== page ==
Covid-19: Benefits of restrictions are 'questionable' says GP
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Members of the scientific community have called out the broadcaster for going to Professor Susan Michie, a behavioural scientist and reportedly longstanding member of the Communist Party. Another professor said: “The BBC knows perfectly well what angle she is likely to take and should balance it out far more.”
Professor Michie is a member of the Government’s behavioural advisory group SPI-B, which is part of SAGE.
She also participates in Independent SAGE, which was established by other scientists to offer different views to that of SAGE.
In the interview, following a Downing Street press conference on Saturday, Professor Michie attacked the Government for not making masks mandatory in all public buildings and not reintroducing social distancing.
Scientists accused the BBC of lacking objectivity, questioning why a behavioural scientist was interviewed on an issue concerning microbiology.
Raghib Ali, senior clinical research associate at the University of Cambridge, told the Times: “I think it would have been helpful to say to the viewers there may have been a conflict of interest.
“I also think scientists’ track record should be taken into account.
“For example, Professor Michie’s organisation Independent SAGE has repeatedly made inaccurate forecasts overestimating infections since July.”
In July, Sir David King, chair of Independent SAGE, claimed that 27,000 people would die in the nine months to April next year – a claim which was widely reported.
Full Fact found that this figure “does not seem to be a realistic estimate” of what might happen.
Meanwhile, Professor Simon Clarke, associate professor in cellular microbiology at Reading University, said: “I see nothing wrong with Professor Michie being given air time, but it should be in a more balanced way.
“But that’s not her responsibility to ensure, it’s the BBC’s.
“The BBC knows perfectly well what angle she is likely to take and should balance it out far more.
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“I’m actually more concerned about a specialist in behavioural science, which is very important, regularly being asked views on matters microbiological.
“It would be entirely inappropriate for me to comment on behavioural matters and I try not to despite having been cornered occasionally.”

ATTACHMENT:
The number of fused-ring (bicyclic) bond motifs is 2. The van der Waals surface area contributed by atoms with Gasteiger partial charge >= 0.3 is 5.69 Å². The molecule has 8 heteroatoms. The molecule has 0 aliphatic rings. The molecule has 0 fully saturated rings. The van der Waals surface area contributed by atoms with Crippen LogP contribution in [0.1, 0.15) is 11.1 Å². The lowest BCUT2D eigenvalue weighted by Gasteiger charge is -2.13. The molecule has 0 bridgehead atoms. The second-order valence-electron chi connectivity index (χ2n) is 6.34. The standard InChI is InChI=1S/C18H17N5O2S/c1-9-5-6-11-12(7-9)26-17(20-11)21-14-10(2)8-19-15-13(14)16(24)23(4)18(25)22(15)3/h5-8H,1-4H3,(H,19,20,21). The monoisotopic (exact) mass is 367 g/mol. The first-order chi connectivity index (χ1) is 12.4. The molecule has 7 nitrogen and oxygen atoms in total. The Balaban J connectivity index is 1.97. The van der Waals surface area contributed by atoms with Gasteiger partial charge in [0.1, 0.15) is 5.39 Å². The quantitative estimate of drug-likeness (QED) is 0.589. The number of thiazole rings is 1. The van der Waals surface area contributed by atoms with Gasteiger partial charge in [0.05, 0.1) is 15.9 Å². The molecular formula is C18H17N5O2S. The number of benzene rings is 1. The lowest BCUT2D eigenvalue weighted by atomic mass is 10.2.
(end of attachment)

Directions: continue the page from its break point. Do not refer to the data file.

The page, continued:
He added: “I have to say that I don’t think the BBC are the only news outlet that go to Independent Sage members routinely because they know they’ll get a knee-jerk antagonistic quote.
“I don’t think someone’s politics should preclude them from commentary on the pandemic.
“I do however think the BBC needs far more balance.”
A BBC News spokesperson said: “Professor Michie is a member of the government’s SAGE advisory group.
“BBC News included a range of contributors with different views on the announcements across the day.”
Professor Michie was contacted for comment.
According to the Telegraph, in April Professor Richie co-authored an article which called for further restrictions within the UK and “maximum suppression” of the virus globally.
Her views were described as “nonsense” by geneticist Antony Brooks, a Leicester University professor who called for an end to lockdown.
He said that “if we continue with such stringent lockdown and suppression measures, the really nasty mutations” of Covid-19 “will be selected over regular strains.”
Professor Brooks added: “Instead of keeping us safe, her plan could help these strains to emerge and spread into dominance.”
At the time, Professor Michie said she did not support lockdowns “unless absolutely necessary”, but said that the aim of maximum suppression was “to get Covid-19 down to a low enough level that local outbreaks can be dealt with”.
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